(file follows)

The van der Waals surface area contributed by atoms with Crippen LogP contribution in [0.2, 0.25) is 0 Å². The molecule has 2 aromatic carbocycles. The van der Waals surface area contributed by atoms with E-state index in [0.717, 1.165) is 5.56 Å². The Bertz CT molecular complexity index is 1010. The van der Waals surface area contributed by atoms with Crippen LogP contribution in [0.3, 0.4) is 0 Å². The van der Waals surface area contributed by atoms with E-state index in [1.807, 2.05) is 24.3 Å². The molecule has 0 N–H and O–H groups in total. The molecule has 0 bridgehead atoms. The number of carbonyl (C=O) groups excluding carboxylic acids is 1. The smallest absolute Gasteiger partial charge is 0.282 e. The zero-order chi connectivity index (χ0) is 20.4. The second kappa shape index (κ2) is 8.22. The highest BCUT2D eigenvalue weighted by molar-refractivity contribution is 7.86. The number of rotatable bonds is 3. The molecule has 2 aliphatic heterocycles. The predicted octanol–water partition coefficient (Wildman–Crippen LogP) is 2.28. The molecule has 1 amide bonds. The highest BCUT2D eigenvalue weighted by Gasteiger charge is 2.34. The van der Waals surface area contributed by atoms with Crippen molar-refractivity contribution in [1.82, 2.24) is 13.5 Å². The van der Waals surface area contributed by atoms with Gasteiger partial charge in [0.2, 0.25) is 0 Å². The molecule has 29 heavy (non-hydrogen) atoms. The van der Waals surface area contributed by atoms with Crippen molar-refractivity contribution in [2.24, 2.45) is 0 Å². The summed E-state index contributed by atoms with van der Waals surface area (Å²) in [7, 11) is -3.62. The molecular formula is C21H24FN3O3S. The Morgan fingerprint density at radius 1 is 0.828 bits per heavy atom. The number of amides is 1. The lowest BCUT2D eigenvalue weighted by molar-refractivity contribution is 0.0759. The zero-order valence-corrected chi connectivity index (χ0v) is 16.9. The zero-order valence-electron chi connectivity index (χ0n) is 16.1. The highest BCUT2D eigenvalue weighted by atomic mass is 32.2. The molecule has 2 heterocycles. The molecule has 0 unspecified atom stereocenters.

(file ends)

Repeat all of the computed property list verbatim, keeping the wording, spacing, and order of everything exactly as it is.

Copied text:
The van der Waals surface area contributed by atoms with Crippen LogP contribution in [0.2, 0.25) is 0 Å². The molecule has 2 aromatic carbocycles. The van der Waals surface area contributed by atoms with E-state index in [0.717, 1.165) is 5.56 Å². The Bertz CT molecular complexity index is 1010. The van der Waals surface area contributed by atoms with Crippen LogP contribution in [0.3, 0.4) is 0 Å². The van der Waals surface area contributed by atoms with E-state index in [1.807, 2.05) is 24.3 Å². The molecule has 0 N–H and O–H groups in total. The molecule has 0 bridgehead atoms. The number of carbonyl (C=O) groups excluding carboxylic acids is 1. The smallest absolute Gasteiger partial charge is 0.282 e. The zero-order chi connectivity index (χ0) is 20.4. The second kappa shape index (κ2) is 8.22. The highest BCUT2D eigenvalue weighted by molar-refractivity contribution is 7.86. The number of rotatable bonds is 3. The molecule has 2 aliphatic heterocycles. The predicted octanol–water partition coefficient (Wildman–Crippen LogP) is 2.28. The molecule has 1 amide bonds. The highest BCUT2D eigenvalue weighted by Gasteiger charge is 2.34. The van der Waals surface area contributed by atoms with Crippen molar-refractivity contribution in [1.82, 2.24) is 13.5 Å². The van der Waals surface area contributed by atoms with Gasteiger partial charge in [0.2, 0.25) is 0 Å². The molecule has 29 heavy (non-hydrogen) atoms. The van der Waals surface area contributed by atoms with Crippen molar-refractivity contribution in [2.24, 2.45) is 0 Å². The summed E-state index contributed by atoms with van der Waals surface area (Å²) in [7, 11) is -3.62. The molecular formula is C21H24FN3O3S. The Morgan fingerprint density at radius 1 is 0.828 bits per heavy atom. The number of amides is 1. The lowest BCUT2D eigenvalue weighted by molar-refractivity contribution is 0.0759. The zero-order valence-corrected chi connectivity index (χ0v) is 16.9. The zero-order valence-electron chi connectivity index (χ0n) is 16.1. The highest BCUT2D eigenvalue weighted by atomic mass is 32.2. The molecule has 2 heterocycles. The molecule has 0 unspecified atom stereocenters.